The infection is turning the watermelon plants yellow
Bacterial and fungal infections have damaged and affected at least 22,857 acres of watermelons in Nokahlai's Subarnachar upazila.
According to the Department of Agricultural Extension, about 70% of all watermelon production in the upazila has been affected; infected by bacteria and fungus at an estimated loss of Tk100 crore.
Last year, 10,860 acres of land was used for watermelon cultivation in Noakhali district; of which 10,501 acres were in Subarnachar and earned about Tk120 crore.
This year, watermelon production in the district had grown to more than double— 22,857 acres to be exact—as the Department of Agricultural Extension estimated trades up to Tk250 crore from this fruit.
As a result of the bacterial infection, local farmers are not to get expected yields and are on the verge of suffering a great financial loss. This has struck fear of bankruptcy among the local farmers.
Due to sudden rain in the first week of March, most of the watermelon crop fields were waterlogged. The fields became a breeding ground for fungal and bacterial organisms, which then sprouted the roots of the watermelon plants and turned them yellow; a sign of infection.
Acknowledging the state of affairs, agriculture experts have suggested the farmers not panic as climate change is responsible for the current bacterial and fungal breakout. The experts have advised the farmers to use proper scientific ways to yield with more developed seeds that can withstand adverse weather conditions.
Expressing his fear and concern, Nur Alam Manju Mia, a local farmer, told the Dhaka Tribune: "I have been cultivating watermelons for the last six years. Every year there has been a good yield. This year I used nine acres of land to cultivate watermelon.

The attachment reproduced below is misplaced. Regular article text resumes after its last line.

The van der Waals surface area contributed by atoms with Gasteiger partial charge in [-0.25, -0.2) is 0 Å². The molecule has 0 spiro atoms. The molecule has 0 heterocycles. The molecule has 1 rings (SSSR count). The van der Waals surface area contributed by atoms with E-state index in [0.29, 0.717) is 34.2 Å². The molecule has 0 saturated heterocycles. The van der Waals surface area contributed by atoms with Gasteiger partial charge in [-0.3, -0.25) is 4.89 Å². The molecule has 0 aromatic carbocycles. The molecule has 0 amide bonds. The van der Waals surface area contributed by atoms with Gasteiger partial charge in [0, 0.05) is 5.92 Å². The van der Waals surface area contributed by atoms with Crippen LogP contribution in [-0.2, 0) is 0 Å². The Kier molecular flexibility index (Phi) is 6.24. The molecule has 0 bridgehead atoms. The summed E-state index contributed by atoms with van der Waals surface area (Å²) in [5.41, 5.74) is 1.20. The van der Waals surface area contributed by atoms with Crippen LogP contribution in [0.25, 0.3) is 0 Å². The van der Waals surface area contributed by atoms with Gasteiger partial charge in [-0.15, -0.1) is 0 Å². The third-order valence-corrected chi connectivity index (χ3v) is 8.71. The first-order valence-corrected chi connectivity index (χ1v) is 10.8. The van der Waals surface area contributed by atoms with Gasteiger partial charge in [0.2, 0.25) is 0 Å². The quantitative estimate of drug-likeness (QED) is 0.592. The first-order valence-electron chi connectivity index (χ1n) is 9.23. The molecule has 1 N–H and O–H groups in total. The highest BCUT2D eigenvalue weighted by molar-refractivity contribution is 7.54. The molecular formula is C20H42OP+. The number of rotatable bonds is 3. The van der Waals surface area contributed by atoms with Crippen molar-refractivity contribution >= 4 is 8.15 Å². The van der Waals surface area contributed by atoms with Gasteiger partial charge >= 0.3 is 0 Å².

"If things had gone right, I could have sold Tk8 lakh's-worth of watermelon, made a hefty profit, and cleared all my debts. But, things are not looking promising now as most of trees and fruits have been affected by bacteria and fungus. I took a loan of Tk1.5 lakh from a local NGO. I do not think I can pay it off."
When our correspondent visited the Khasherhat Bazar of the Subarnachar upazila he saw two teenagers trying to sell infected watermelons.
One of duo, Mizan, said: "We have to pay off our debts. Our father had to take loans to cultivate watermelon. All our watermelon plants, along with fruits, are becoming infected. The fruit rots first and then the tree itself dies. We are very worried about our current state."
When contacted, agricultural expert Shivbrata Bhowmik, who works at the agriculture department of a local NGO of the upazila, said: "The bacterial attacks started this year. This happens when a farmer cultivates a particular crop on the same piece of land over and over again.
"Not using developed seeds and proper scientific ways to yield crops acts as a catalyst for such bacterial and fungus related infections."
"However, the farmers should not panic and lose hope. If they follow up-to-date procedures for cultivating with more advanced seeds, things will be better and they will again get a good yield.
"If the necessary steps are not followed and the advice is not followed, with the drastic and adverse affects of climate change, things will become much worse," he added.
Scientific Officer of Bangladesh Agricultural Research Institute, Noakhali, Md Amir Faisal said:"We have visited several of the affected crop fields. We have notified our seniors about the proceedings. We are trying find a way to put an end to this. Farmer are being advised accordingly."